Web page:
NBC Sports Network

January 2, 2012 by staff 

NBC Sports NetworkNBC Sports Network, It’s showtime for the new head of NBC Sports, Mark Lazarus, and programming executive Jon Miller on the 15th floor in Rockefeller Center.

After Monday’s televised Winter Classic – the Rangers-vs.-Flyers NHL game at Citizens Bank Park – the also-ran Versus 24-hour sports channel that never lived up to its ratings expectations under Comcast Corp.’s ownership will be rebooted as the around-the-clock cable outlet NBC Sports Network.

A national sports channel was one of the economic justifications for the $30 billion marriage of Comcast and NBC Universal Inc. in 2010, which combined the cable distribution power of Comcast, whose cable lines pass about 50 million homes, with the artistry and sports legacy of NBC-TV.

But the rebranded channel also is being launched at an inauspicious time. Legendary NBC sports head Dick Ebersol resigned in a contract tiff in 2010, the cable channel lacks the slam-dunk rights around which to build a sensational brand, and pay-TV operators are publicly bashing the inflationary cost of sports channels.

Rebranding Versus to NBC Sports Network won’t immediately affect cable- or satellite-TV bills. But industry experts say a new upgraded sports channel will likely reinforce the higher prices for sports TV rights that are then passed along to consumers.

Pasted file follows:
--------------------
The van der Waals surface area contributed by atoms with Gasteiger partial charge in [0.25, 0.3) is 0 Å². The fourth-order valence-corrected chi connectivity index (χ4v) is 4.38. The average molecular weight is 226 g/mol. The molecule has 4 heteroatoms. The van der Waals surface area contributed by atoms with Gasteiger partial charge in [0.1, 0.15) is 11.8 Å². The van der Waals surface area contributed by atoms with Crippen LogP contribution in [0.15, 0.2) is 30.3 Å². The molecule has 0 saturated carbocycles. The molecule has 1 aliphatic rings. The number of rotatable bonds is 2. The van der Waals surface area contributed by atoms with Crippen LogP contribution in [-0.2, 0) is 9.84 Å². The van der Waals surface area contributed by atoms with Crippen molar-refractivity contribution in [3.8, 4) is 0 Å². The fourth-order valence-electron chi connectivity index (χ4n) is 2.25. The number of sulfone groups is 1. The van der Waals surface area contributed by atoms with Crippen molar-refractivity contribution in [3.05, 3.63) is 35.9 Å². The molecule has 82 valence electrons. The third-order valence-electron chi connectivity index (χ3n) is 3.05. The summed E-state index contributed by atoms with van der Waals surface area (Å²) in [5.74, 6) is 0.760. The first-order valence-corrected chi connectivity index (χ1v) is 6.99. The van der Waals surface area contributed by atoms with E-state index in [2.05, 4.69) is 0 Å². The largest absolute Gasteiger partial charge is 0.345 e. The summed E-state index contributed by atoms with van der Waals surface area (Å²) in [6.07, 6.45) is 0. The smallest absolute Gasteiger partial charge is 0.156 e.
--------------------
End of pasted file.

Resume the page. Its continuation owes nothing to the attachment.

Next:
“What was a minor problem is turning into an astronomical problem,” Time Warner Cable CEO Glenn Britt told the Wall Street Journal in December, referring to the cost of sports programming generally. “The ultimate solution is to get that programming on some sort of smaller packaging scheme,” which could mean having those who want to watch sports pay for them.

Earlier in the month, Liberty Media Corp. CEO Gregory B. Maffei described the rising cost of ESPN as a “tax on every American household,” though he said regional sports networks also were to blame.

Despite the outside noise, Lazarus and his NBC team have been putting into place a long-term strategy for the NBC Sports Network. There are plans for a new headquarters, with studios, at a former manufacturing plant in Stamford, Conn.

Programming this first year will lean heavily on the Olympics, 38 regular-season Major League Soccer games, 13 IndyCar Series races, 14 hours a day of Tour de France coverage for most of July, 90 regular-season NHL games along with 50 NHL playoff games, 20 hours of horse-racing coverage around the Triple Crown, and 40 college football, basketball, and hockey games.

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